adenosarcoma


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adenosarcoma

 [ad″ĕ-no-sahr-ko´mah]
adenoma blended with sarcoma.

ad·e·no·sar·co·ma

(ad'ĕ-nō-sar-kō'mă),
A malignant neoplasm arising simultaneously or consecutively in mesodermal tissue and glandular epithelium of the same part.

adenosarcoma

A mixed tumour composed of benign, neoplastic glandular elements and sarcomatous, often low-grade, stromal elements; some arise in a background of tamoxifen therapy or radiation therapy. Most arise in the uterus; extrauterine sites include ovaries, pelvic tissue, intestinal serosa.

Clinical findings
Abnormal vaginal bleeding, pelvic pain, an abdominal mass or vaginal discharge.

ad·e·no·sar·co·ma

(ad'ĕ-nō-sahr-kō'mă)
A malignant neoplasm arising simultaneously or consecutively in mesodermal tissue and glandular epithelium of the same part.
References in periodicals archive ?
The FIGO (International Federation of Gynecology and Obstetrics) Staging System for Uterine Adenosarcoma Stage Definition I Tumor limited to uterus IA Tumor limited to endometrium/endocervix with no myometrial invasion IB [less than or equal to] 50% myometrial invasion IC >50% myometrial invasion II Tumor extends beyond the uterus, within the pelvis IIA Adnexal involvement IIB Involvement of other pelvic tissues III Tumor invades abdominal tissues (not just protruding into the abdomen) IIIA One site IIIB >1 site IIIC Metastasis to pelvic and/or para-aortic lymph nodes IV IVA Tumor invades bladder and/or rectum IVB Distant metastasis Table 2.
Malignant features in epithelial component ruled out adenosarcoma, so the diagnosis of MMMT was confirmed.
Mullerian adenosarcoma of the cervix: differential diagnosis, histogenesis and review of the literature.
Adenosarcoma of the uterine cervix presenting as a cervical polyp.
Therefore, it is important for the surgical pathologist to recognize this rare entity and differentiate it from other lesions, particularly tumors of intermediate malignant potential, such as low-grade endometrial stromal sarcoma or endometrioid carcinoma with sex-cordlike features and the highly aggressive adenosarcoma, carcinosarcoma, and metastatic ovarian sex-cord stromal tumor by thorough sampling, use of a proper IHC panel, and awareness of the patient's complete clinical picture.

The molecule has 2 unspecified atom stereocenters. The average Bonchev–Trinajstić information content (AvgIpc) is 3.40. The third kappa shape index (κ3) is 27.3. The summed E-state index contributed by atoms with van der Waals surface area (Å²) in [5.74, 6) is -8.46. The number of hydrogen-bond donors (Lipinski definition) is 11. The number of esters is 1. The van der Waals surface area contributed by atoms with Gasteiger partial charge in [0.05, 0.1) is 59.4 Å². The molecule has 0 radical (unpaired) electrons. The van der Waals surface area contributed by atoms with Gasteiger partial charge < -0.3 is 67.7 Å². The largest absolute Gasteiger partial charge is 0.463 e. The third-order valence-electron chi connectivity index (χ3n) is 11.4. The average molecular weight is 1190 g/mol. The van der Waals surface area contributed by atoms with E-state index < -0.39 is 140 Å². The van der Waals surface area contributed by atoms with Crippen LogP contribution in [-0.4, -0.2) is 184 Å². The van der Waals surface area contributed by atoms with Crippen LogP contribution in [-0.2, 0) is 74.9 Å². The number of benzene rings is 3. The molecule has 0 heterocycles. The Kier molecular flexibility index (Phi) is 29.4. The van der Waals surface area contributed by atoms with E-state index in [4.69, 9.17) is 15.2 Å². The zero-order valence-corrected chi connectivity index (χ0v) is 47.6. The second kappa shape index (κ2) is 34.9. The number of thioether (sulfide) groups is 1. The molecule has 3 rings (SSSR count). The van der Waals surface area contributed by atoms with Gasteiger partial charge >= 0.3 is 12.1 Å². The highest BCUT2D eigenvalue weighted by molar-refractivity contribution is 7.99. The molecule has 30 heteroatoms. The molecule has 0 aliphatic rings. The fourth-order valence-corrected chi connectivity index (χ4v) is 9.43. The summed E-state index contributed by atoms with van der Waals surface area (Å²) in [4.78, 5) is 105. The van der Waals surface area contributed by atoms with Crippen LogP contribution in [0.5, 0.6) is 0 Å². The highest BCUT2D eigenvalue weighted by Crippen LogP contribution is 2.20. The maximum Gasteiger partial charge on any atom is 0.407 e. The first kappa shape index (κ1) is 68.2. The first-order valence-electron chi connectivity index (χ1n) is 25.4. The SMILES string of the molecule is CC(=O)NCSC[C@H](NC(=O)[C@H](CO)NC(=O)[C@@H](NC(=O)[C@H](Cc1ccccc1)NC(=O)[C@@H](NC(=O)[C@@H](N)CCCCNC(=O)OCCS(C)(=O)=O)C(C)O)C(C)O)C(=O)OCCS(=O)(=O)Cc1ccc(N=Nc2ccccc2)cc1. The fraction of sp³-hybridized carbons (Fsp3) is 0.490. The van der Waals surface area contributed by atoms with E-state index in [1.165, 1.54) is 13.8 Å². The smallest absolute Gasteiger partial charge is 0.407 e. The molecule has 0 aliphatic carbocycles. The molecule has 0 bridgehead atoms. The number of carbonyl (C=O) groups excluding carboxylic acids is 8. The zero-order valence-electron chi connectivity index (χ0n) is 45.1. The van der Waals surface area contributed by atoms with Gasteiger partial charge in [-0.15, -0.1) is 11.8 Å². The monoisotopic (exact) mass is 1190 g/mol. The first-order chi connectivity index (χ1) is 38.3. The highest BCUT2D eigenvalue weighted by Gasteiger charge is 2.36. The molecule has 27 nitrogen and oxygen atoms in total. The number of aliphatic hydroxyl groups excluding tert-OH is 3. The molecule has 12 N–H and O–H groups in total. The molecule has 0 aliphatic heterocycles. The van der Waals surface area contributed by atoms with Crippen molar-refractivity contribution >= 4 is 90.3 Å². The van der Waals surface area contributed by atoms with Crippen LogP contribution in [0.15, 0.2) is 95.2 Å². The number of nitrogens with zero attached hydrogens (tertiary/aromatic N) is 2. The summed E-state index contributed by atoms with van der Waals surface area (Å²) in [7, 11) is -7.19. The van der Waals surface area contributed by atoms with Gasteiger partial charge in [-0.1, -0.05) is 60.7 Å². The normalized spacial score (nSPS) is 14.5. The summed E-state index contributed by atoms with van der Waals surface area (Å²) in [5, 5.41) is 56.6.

Finally, a wide range of mullerian neoplasms are know to arise in association with endometriosis, including endometrioid and clear cell carcinoma, endometrial stromal tumors, adenosarcoma, and carcinosarcoma (54,55); these diagnostic possibilities must be excluded in cases of extensive endometriosis.
Adenosarcoma is an unusual biphasic malignancy that arises in the uterus, and less frequently, in the ovaries and peritoneum.
In 2010, she was diagnosed with Adenosarcoma, a rare type of uterine cancer.
The presence of cartilage in MMMT is considered a favorable prognostic factor.8 Uterine sarcoma accounts for 3-5% of all corpus uteri malignancies; undifferentiated uterine sarcomas arise from the endometrium or myometrium, lacking any resemblance to normal endometrium and may show heterologous stromal elements in the form of cartilage, bone or rhabdomyoblasts.9 In our case the hyaline cartilage nodules were mostly located deep in the myometrium, close to the serosal surface and adjacent tissue exhibited foci of adenomyosis; the closest differential diagnosis ruminated was adenosarcoma. Adenosarcomas have a biphasic morphology comprising of benign epithelial elements and malignant stromal elements.10
Presence of glandular differentiation may necessitate exclusion of florid endometriosis and adenosarcoma. Presence of sex cord differentiation requires distinction from granulosa cell tumors.
Uterine adenosarcoma is an extremely rare subtype of uterine sarcoma, which represents only 5.5 to 9% of all uterine sarcomas [1,2].